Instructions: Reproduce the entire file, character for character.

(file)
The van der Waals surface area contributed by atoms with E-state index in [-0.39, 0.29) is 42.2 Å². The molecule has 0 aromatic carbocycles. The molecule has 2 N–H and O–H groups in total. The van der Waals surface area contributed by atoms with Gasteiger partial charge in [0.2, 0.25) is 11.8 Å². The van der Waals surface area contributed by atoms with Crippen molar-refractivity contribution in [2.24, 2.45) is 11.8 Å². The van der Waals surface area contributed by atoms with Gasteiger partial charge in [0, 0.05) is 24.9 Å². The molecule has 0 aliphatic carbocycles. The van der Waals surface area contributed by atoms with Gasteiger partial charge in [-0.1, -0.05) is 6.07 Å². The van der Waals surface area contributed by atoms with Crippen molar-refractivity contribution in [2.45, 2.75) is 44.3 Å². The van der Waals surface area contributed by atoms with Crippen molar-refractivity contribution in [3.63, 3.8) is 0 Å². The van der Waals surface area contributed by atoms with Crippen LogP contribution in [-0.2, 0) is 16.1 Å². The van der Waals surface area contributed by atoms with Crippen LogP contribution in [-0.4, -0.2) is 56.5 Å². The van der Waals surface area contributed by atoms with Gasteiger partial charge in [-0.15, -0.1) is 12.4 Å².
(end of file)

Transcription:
The van der Waals surface area contributed by atoms with E-state index in [-0.39, 0.29) is 42.2 Å². The molecule has 0 aromatic carbocycles. The molecule has 2 N–H and O–H groups in total. The van der Waals surface area contributed by atoms with Gasteiger partial charge in [0.2, 0.25) is 11.8 Å². The van der Waals surface area contributed by atoms with Crippen molar-refractivity contribution in [2.24, 2.45) is 11.8 Å². The van der Waals surface area contributed by atoms with Gasteiger partial charge in [0, 0.05) is 24.9 Å². The molecule has 0 aliphatic carbocycles. The van der Waals surface area contributed by atoms with Gasteiger partial charge in [-0.1, -0.05) is 6.07 Å². The van der Waals surface area contributed by atoms with Crippen molar-refractivity contribution in [2.45, 2.75) is 44.3 Å². The van der Waals surface area contributed by atoms with Crippen molar-refractivity contribution in [3.63, 3.8) is 0 Å². The van der Waals surface area contributed by atoms with Crippen LogP contribution in [-0.2, 0) is 16.1 Å². The van der Waals surface area contributed by atoms with Crippen LogP contribution in [-0.4, -0.2) is 56.5 Å². The van der Waals surface area contributed by atoms with Gasteiger partial charge in [-0.15, -0.1) is 12.4 Å².